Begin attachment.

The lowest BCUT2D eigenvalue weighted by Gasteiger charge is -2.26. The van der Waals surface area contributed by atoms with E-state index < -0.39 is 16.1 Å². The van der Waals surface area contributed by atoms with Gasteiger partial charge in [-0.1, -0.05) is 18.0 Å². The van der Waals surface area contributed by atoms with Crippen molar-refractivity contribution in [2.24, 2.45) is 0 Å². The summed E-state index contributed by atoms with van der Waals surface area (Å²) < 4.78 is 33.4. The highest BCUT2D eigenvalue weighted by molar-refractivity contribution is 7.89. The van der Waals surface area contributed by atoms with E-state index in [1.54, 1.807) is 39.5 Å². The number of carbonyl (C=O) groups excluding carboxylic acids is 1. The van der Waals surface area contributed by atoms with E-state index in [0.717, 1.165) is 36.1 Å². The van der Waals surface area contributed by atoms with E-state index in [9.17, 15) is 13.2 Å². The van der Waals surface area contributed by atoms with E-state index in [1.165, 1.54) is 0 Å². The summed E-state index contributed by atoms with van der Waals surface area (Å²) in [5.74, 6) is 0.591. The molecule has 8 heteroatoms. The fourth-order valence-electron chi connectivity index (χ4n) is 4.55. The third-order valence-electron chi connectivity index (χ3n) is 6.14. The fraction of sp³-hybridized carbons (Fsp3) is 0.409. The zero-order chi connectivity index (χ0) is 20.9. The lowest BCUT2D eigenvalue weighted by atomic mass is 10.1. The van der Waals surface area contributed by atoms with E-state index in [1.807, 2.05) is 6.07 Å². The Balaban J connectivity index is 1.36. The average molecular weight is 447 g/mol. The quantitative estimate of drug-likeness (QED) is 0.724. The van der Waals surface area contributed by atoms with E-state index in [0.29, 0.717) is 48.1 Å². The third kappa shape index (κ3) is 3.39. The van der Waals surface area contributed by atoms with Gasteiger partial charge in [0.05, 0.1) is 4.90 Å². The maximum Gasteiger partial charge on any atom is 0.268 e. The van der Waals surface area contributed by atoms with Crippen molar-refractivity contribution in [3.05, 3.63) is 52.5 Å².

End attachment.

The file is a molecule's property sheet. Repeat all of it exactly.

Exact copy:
The lowest BCUT2D eigenvalue weighted by Gasteiger charge is -2.26. The van der Waals surface area contributed by atoms with E-state index < -0.39 is 16.1 Å². The van der Waals surface area contributed by atoms with Gasteiger partial charge in [-0.1, -0.05) is 18.0 Å². The van der Waals surface area contributed by atoms with Crippen molar-refractivity contribution in [2.24, 2.45) is 0 Å². The summed E-state index contributed by atoms with van der Waals surface area (Å²) < 4.78 is 33.4. The highest BCUT2D eigenvalue weighted by molar-refractivity contribution is 7.89. The van der Waals surface area contributed by atoms with E-state index in [1.54, 1.807) is 39.5 Å². The number of carbonyl (C=O) groups excluding carboxylic acids is 1. The van der Waals surface area contributed by atoms with E-state index in [0.717, 1.165) is 36.1 Å². The van der Waals surface area contributed by atoms with E-state index in [9.17, 15) is 13.2 Å². The van der Waals surface area contributed by atoms with E-state index in [1.165, 1.54) is 0 Å². The summed E-state index contributed by atoms with van der Waals surface area (Å²) in [5.74, 6) is 0.591. The molecule has 8 heteroatoms. The fourth-order valence-electron chi connectivity index (χ4n) is 4.55. The third-order valence-electron chi connectivity index (χ3n) is 6.14. The fraction of sp³-hybridized carbons (Fsp3) is 0.409. The zero-order chi connectivity index (χ0) is 20.9. The lowest BCUT2D eigenvalue weighted by atomic mass is 10.1. The van der Waals surface area contributed by atoms with E-state index in [1.807, 2.05) is 6.07 Å². The Balaban J connectivity index is 1.36. The average molecular weight is 447 g/mol. The quantitative estimate of drug-likeness (QED) is 0.724. The van der Waals surface area contributed by atoms with E-state index in [0.29, 0.717) is 48.1 Å². The third kappa shape index (κ3) is 3.39. The van der Waals surface area contributed by atoms with Gasteiger partial charge in [0.05, 0.1) is 4.90 Å². The maximum Gasteiger partial charge on any atom is 0.268 e. The van der Waals surface area contributed by atoms with Crippen molar-refractivity contribution in [3.05, 3.63) is 52.5 Å².